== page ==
Acquired theory of mind impairments in individuals with bilateral amygdala lesions

Stone, Valerie E., Baron-Cohen, Simon, Calder, Andrew, Keane, Jill and Young, Andrew (2003) Acquired theory of mind impairments in individuals with bilateral amygdala lesions. Neuropsychologia, 41 2: 209-220. doi:10.1016/S0028-3932(02)00151-3

Author Stone, Valerie E.
Baron-Cohen, Simon
Calder, Andrew
Keane, Jill
Young, Andrew
Title Acquired theory of mind impairments in individuals with bilateral amygdala lesions
Journal name Neuropsychologia   Check publisher's open access policy
ISSN 0028-3932
Publication date 2003
Sub-type Article (original research)
DOI 10.1016/S0028-3932(02)00151-3
Volume 41
Issue 2
Start page 209
End page 220
Total pages 12
Place of publication Oxford
Publisher Pergamon-elsevier Science Ltd
Language eng
Subject 1701 Psychology
1702 Cognitive Sciences
1109 Neurosciences
Abstract Studies in humans suggest that the amygdala plays a role in processing social information. A key component of social information processing is what developmental psychologists call "theory of mind": the ability to infer others' mental states. Recent studies have raised the possibility that the amygdala is involved in theory of mind, showing amygdala activation during a theory of mind task, or showing impairment on theory of mind tasks in a patient with amygdala damage acquired in childhood. Here, we present the first evidence of theory of mind deficits following amygdala damage acquired in adulthood. Two participants, D.R. and S.E., with acquired bilateral amygdala damage showed difficulties with two theory of mind tasks, "Recognition of Faux Pas" (for D.R., z = -5.17; for S.E., z = -1.83) and "Reading the Mind in the Eyes" (for S.E., z = -1.91; for D.R., z = -1.4). The items on which D.R. and S.E. made errors on these tasks were uncorrelated with the items that control participants found most difficult, indicating that these deficits cannot be attributed solely to the cognitive difficulty of the tasks. These results indicate that the amygdala's critical role in theory of mind may not be just in development, but also in "on-line" theory of mind processing in the adult brain. (C) 2002 Elsevier Science Ltd. All rights reserved.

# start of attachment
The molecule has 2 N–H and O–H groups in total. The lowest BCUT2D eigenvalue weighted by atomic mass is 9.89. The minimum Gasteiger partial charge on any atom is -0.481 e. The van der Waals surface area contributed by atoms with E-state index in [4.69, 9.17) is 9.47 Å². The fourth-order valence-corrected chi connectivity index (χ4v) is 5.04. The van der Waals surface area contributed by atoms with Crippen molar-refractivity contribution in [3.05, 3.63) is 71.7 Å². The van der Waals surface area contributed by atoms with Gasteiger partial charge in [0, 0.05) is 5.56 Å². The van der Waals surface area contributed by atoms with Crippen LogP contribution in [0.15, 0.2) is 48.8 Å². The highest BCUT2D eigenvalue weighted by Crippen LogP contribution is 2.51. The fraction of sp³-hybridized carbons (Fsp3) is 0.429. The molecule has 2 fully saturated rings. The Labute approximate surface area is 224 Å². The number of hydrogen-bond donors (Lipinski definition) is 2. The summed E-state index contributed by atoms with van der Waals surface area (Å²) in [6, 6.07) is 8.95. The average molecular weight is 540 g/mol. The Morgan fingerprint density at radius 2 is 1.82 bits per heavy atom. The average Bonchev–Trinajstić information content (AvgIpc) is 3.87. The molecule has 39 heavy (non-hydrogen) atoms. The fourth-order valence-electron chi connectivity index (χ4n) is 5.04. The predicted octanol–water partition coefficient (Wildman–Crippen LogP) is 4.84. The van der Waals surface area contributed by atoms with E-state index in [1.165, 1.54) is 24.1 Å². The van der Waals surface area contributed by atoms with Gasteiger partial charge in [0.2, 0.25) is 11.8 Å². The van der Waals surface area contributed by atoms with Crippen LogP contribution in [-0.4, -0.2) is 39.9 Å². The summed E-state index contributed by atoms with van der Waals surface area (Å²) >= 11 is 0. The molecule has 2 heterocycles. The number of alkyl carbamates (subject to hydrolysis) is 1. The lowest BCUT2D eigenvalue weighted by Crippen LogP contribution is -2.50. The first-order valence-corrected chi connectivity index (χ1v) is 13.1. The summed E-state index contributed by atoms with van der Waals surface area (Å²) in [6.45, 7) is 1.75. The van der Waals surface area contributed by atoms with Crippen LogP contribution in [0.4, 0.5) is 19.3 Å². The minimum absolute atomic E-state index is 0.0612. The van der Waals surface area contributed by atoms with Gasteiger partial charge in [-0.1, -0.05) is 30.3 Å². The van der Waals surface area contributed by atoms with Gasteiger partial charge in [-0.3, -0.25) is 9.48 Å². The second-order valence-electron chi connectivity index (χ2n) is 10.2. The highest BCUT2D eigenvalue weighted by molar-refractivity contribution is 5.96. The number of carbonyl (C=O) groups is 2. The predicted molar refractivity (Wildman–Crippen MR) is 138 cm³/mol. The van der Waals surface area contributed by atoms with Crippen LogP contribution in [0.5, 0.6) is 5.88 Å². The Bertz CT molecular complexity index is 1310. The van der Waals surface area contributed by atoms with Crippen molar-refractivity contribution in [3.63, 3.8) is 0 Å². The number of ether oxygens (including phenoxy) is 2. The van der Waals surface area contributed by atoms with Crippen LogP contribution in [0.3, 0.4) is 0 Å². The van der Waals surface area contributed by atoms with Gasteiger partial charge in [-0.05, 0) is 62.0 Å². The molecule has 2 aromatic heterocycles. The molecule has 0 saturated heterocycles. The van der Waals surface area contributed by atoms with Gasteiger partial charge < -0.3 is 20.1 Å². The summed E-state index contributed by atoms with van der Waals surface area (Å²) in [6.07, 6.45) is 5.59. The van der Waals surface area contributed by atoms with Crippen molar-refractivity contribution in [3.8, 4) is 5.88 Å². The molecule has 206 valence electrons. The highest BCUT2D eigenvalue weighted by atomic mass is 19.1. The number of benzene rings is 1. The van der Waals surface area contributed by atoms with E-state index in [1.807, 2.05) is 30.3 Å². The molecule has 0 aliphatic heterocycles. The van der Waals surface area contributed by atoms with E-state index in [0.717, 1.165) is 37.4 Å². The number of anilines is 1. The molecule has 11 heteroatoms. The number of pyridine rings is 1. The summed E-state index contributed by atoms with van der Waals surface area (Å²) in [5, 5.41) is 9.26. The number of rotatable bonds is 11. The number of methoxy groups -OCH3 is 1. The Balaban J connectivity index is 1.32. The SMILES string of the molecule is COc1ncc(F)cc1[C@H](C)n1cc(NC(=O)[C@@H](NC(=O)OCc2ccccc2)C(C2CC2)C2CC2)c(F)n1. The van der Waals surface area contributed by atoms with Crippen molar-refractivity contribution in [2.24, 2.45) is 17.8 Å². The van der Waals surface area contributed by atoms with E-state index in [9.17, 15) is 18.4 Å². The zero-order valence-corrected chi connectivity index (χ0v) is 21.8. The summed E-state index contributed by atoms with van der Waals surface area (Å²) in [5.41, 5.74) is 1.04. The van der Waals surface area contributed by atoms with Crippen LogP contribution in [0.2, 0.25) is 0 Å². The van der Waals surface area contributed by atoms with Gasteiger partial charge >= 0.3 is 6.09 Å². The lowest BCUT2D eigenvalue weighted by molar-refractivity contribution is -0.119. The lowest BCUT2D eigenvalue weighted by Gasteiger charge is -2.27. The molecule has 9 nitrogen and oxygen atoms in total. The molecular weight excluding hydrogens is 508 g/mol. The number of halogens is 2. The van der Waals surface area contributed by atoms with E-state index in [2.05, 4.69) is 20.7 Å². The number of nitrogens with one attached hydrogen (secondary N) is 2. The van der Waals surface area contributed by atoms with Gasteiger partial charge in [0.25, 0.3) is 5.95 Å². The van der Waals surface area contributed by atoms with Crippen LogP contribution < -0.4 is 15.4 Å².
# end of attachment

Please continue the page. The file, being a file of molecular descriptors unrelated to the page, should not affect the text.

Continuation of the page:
Keyword Behavioral Sciences
Psychology, Experimental
theory of mind impairment
theory of mind
social intelligence
Face Processing Impairments
High-functioning Autism
Facial Expressions
Vocal Expressions
Q-Index Code C1
Q-Index Status Provisional Code
Institutional Status Unknown

Document type: Journal Article
Sub-type: Article (original research)
Collections: Excellence in Research Australia (ERA) - Collection
School of Psychology Publications
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Citation counts: TR Web of Science Citation Count  Cited 182 times in Thomson Reuters Web of Science Article | Citations
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Created: Wed, 17 Oct 2007, 11:45:50 EST